It’s a known fact that the energy crisis is affecting many advanced nations. Europe as a continent is one of the most badly affected. Dependence on foreign fuel sources, as well as high demand, make for a worrying trend in the area of energy.
The UK, in particular, has one of the best collections of international talent and investment around the continent. Combined with the fact that over half of the energy in the country is wasted, this makes it a perfect place for startups to address and solve energy problems. Part one of this two-part series on European startups will look at British based energy startups.
Bulb is on every single list of startups in Britain to watch. This energy startup provides green energy to reduce the costs associated with fossil fuels. They run on a membership basis and have managed to get over 300,000 members across the country signed up in a few short years. According to the company’s CEO, energy companies of the future will be energy “managers”, not simply energy suppliers. Bulb has managed to draw customers from traditional, older providers like British Gas. Their secret? Good customer service, better prices, and word of mouth marketing on social media. With their referral system, both the referrer and the new customer get discounts on their bills.
Hailing from an unexpected location – Bristol to be exact – Green Hedge also focuses on renewable energy. It develops and operates systems that produce low carbon electricity generation. The company’s projects also involve storing the electricity that it produces.
It operates in a niche area, only serving customers on a large scale. The main customers are landowners and large energy users who can benefit from the grid-connected services the company provides. The hard work has paid off in investment. Private equity firms have already put £30 million into the company, which shows that it has the confidence of the business community. Future projects will focus on battery energy storage.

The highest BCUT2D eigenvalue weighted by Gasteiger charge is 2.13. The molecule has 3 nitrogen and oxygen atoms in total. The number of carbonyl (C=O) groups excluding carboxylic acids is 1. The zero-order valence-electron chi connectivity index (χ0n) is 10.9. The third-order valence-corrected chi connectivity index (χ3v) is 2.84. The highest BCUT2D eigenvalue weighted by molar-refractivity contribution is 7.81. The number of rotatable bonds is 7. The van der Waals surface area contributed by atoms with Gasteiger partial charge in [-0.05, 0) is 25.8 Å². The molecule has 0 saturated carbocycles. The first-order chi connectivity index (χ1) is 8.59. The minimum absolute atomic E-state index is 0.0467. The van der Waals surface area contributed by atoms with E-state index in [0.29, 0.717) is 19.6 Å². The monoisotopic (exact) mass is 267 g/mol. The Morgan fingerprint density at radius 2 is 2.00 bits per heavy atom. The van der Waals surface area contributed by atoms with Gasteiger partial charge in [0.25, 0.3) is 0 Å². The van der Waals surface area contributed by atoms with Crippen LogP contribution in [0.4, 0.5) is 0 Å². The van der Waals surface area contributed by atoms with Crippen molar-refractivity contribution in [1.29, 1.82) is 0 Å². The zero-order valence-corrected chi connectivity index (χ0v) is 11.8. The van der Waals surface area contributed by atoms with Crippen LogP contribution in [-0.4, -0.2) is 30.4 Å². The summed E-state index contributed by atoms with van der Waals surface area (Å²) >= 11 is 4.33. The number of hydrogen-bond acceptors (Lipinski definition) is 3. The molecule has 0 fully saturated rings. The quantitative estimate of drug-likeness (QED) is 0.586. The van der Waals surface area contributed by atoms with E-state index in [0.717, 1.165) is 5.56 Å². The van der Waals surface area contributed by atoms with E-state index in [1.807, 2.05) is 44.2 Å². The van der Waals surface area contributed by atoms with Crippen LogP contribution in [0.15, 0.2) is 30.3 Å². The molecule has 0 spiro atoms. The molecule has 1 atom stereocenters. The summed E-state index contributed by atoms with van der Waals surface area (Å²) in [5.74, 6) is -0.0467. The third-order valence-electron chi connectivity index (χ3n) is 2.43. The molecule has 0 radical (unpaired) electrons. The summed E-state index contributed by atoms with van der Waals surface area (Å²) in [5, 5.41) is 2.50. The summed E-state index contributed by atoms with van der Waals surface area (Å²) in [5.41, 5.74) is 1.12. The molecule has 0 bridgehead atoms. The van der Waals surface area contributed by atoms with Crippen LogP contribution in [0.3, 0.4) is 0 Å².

Kite Power Systems
The founder of Kite Power Systems has taken the expression “go fly a kite” literally. His idea to use wind-generation kites may sound far-fetched, but actually has a sound basis in science. Since they can fly higher than wind turbines, these kites have access to higher winds. They are also light and able to be folded, making them great them great for transport, which can be a logistical problem for larger devices.
Oxford PV’s stated goal is to get rid of solar panels completely. For now, though, they are focused on increasing the current efficiency of these panels which are being used commercially. Their claims are that they can triple the efficiency at an extremely low cost.
They do this by using a compound called perovskite. This crystallized wonder boosts represents an invention that could be the biggest thing since solar panels came on the scene. Using this compound could be the future of the industry, meaning all panels will be made with perovskite.